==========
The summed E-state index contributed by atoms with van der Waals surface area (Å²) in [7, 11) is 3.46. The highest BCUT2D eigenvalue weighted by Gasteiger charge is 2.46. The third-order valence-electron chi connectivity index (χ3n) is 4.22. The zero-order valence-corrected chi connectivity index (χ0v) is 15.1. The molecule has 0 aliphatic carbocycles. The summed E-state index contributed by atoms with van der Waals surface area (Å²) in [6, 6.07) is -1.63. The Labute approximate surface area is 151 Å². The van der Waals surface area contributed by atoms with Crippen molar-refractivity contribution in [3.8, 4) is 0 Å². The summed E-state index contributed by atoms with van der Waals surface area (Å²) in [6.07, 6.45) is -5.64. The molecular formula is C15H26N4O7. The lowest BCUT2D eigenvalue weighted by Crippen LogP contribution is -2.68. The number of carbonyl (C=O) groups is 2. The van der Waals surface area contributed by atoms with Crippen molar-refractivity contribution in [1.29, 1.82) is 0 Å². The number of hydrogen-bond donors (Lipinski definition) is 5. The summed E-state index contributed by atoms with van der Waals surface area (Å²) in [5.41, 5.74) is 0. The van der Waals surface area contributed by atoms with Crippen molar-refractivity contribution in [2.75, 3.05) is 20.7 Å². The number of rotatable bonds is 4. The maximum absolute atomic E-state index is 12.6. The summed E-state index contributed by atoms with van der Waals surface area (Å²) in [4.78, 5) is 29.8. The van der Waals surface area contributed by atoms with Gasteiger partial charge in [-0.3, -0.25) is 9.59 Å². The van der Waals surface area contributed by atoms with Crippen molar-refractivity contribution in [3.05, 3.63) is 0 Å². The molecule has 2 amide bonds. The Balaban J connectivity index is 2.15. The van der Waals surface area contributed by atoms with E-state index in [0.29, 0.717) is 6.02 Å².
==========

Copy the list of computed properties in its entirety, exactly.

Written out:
The summed E-state index contributed by atoms with van der Waals surface area (Å²) in [7, 11) is 3.46. The highest BCUT2D eigenvalue weighted by Gasteiger charge is 2.46. The third-order valence-electron chi connectivity index (χ3n) is 4.22. The zero-order valence-corrected chi connectivity index (χ0v) is 15.1. The molecule has 0 aliphatic carbocycles. The summed E-state index contributed by atoms with van der Waals surface area (Å²) in [6, 6.07) is -1.63. The Labute approximate surface area is 151 Å². The van der Waals surface area contributed by atoms with Crippen molar-refractivity contribution in [3.8, 4) is 0 Å². The summed E-state index contributed by atoms with van der Waals surface area (Å²) in [6.07, 6.45) is -5.64. The molecular formula is C15H26N4O7. The lowest BCUT2D eigenvalue weighted by Crippen LogP contribution is -2.68. The number of carbonyl (C=O) groups is 2. The van der Waals surface area contributed by atoms with Crippen molar-refractivity contribution in [1.29, 1.82) is 0 Å². The number of hydrogen-bond donors (Lipinski definition) is 5. The summed E-state index contributed by atoms with van der Waals surface area (Å²) in [5.41, 5.74) is 0. The van der Waals surface area contributed by atoms with Crippen molar-refractivity contribution in [2.75, 3.05) is 20.7 Å². The number of rotatable bonds is 4. The maximum absolute atomic E-state index is 12.6. The summed E-state index contributed by atoms with van der Waals surface area (Å²) in [4.78, 5) is 29.8. The van der Waals surface area contributed by atoms with Gasteiger partial charge in [-0.3, -0.25) is 9.59 Å². The van der Waals surface area contributed by atoms with Crippen molar-refractivity contribution in [3.05, 3.63) is 0 Å². The molecule has 2 amide bonds. The Balaban J connectivity index is 2.15. The van der Waals surface area contributed by atoms with E-state index in [0.29, 0.717) is 6.02 Å².